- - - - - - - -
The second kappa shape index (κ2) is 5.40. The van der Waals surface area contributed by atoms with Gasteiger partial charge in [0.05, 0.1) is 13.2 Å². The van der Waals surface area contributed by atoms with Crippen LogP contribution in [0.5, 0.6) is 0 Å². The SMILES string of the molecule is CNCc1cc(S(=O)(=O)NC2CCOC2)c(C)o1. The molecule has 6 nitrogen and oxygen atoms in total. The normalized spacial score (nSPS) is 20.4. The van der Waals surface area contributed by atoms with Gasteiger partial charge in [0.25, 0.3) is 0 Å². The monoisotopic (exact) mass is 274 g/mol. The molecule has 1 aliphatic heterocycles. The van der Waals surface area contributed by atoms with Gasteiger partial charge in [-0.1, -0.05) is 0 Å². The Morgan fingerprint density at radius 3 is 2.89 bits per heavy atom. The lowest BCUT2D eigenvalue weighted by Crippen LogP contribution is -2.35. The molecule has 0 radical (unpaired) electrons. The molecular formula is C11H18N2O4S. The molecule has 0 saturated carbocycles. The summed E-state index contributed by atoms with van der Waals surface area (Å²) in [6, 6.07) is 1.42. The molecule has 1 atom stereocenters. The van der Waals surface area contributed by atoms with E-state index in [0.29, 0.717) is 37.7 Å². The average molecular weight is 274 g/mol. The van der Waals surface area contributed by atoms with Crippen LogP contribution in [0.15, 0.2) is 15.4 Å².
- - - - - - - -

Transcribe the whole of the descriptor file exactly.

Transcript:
The second kappa shape index (κ2) is 5.40. The van der Waals surface area contributed by atoms with Gasteiger partial charge in [0.05, 0.1) is 13.2 Å². The van der Waals surface area contributed by atoms with Crippen LogP contribution in [0.5, 0.6) is 0 Å². The SMILES string of the molecule is CNCc1cc(S(=O)(=O)NC2CCOC2)c(C)o1. The molecule has 6 nitrogen and oxygen atoms in total. The normalized spacial score (nSPS) is 20.4. The van der Waals surface area contributed by atoms with Gasteiger partial charge in [0.25, 0.3) is 0 Å². The monoisotopic (exact) mass is 274 g/mol. The molecule has 1 aliphatic heterocycles. The van der Waals surface area contributed by atoms with Gasteiger partial charge in [-0.1, -0.05) is 0 Å². The Morgan fingerprint density at radius 3 is 2.89 bits per heavy atom. The lowest BCUT2D eigenvalue weighted by Crippen LogP contribution is -2.35. The molecule has 0 radical (unpaired) electrons. The molecular formula is C11H18N2O4S. The molecule has 0 saturated carbocycles. The summed E-state index contributed by atoms with van der Waals surface area (Å²) in [6, 6.07) is 1.42. The molecule has 1 atom stereocenters. The van der Waals surface area contributed by atoms with E-state index in [0.29, 0.717) is 37.7 Å². The average molecular weight is 274 g/mol. The van der Waals surface area contributed by atoms with Crippen LogP contribution in [0.15, 0.2) is 15.4 Å².